Rheobatrachus vitellinus has not been recorded since March 1985; Taudactylus eungellensis has not been seen since June of 1986 (Mc Donald 1990). In 1993, amphibian populations at Big Tableland (near Cookstown in north Queensland) suffered mass mortality and crashed suddenly, and this time amphibian biologists were able to collect dead frogs rather than simply noting that numbers had declined. In some species, lowland populations were able to persist while high-elevation populations vanished.

2003), suggesting they may act as reservoirs of Bd infection (e.g., the Eastern tiger salamander, Ambystoma tigrinum).

Weinstein (2009) found that although infected field-collected salamanders (Batrachoseps attenuatus) had 100% mortality when brought into captivity, salamanders inoculated with Bd in captivity and housed in dry microhabitats (to mimic summer estivation) were all able to clear Bd infection.

2005) and in Elachistocleis bicolor, in lowland northeastern Argentinian Atlantic forest (Arellano et al.

2009), and two species of Telmatobius in northwest Argentina have been reported as infected (Barrionuevo and Mangione 2006).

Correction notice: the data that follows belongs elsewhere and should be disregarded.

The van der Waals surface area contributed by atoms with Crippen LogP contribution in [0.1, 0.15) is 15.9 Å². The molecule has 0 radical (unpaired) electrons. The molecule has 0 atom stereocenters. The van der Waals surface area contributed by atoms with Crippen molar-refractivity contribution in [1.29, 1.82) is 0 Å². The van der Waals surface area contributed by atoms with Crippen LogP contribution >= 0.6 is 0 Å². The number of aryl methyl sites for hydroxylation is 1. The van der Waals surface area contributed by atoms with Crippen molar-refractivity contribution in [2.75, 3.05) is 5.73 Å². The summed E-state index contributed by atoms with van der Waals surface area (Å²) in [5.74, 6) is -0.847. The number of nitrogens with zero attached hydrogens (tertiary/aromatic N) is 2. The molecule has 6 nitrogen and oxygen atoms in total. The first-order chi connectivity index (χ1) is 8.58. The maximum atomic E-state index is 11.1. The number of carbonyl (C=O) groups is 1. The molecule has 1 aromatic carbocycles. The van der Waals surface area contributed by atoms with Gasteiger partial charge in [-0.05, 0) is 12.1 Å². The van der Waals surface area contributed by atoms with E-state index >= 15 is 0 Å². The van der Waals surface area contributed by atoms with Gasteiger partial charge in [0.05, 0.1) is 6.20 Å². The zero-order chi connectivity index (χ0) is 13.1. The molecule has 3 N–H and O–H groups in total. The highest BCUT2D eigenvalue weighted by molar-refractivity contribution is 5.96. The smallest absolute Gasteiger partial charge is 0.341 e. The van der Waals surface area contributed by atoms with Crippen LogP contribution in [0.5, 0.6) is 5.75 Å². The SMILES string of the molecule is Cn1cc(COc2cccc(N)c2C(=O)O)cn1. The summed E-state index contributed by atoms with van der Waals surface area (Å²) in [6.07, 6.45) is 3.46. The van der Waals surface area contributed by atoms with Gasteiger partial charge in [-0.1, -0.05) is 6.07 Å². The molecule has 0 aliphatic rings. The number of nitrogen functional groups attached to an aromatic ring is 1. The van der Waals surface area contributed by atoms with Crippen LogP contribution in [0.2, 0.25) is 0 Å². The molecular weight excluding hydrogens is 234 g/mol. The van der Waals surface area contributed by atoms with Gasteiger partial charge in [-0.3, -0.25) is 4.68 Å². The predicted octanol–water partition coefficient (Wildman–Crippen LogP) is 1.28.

In North America, Bd has been found in Canada and the United States (Ouellet et al. While salamanders can be susceptible to Bd, salamander declines in the United States so far appear to be associated more with ranavirus outbreaks than with Bd, and some U. salamander species may be carriers of Bd (e.g., Jancovich et al. In contrast, Bd is probably involved in salamander declines in Mexico and Central America (Rovito et al. The 1961 Bd-infected Canadian specimen is a Rana clamitans from Quebec (Ouellet et al. In Guatemala, high-elevation salamander communities collapsed beginning in the 1980s, particularly terrestrial microhabitat specialists as compared to arboreal species or microhabitat generalists (Rovito et al. It has been postulated that population density differences may explain this pattern of decline, with terrestrial species having higher density and higher Bd transmission rates (Cheng et al. For instance, two of the Guatemalan salamander species found in abundance in the 1970s (Pseudoeurycea brunnata and Pseudoeurycea goebeli) had completely disappeared from the study sites by the time of surveys in 2005, 2006, and 2007 (Rovito et al. It is difficult to pinpoint exactly when declines occurred, because civil unrest in Guatemala made survey work almost impossible during the time period from 1979-2005 (Rovito et al. 2009), with prevalence especially high in Spain and Switzerland (Garner et al. In Spain, chytridiomycosis outbreaks occurred first in 1997, then again in 19 (Bosch et al. Thousands of midwife toads (Alytes obstetricans) were found dead, nearly extirpating these populations (Bosch et al. Beginning in 1999, significant chytrid-related die-offs were also seen in fire salamanders (Salamandra salamandra) in PeÒalara National Park (Bosch and MartÌnez-Solano 2006). perezi is found to be a carrier of Bd, similar to Rana catesbeiana, this may represent a situation similar to that reported by Seimon et al. In Great Britain, Bd-positive amphibian specimens have been recorded, though the species was not noted (Garner et al.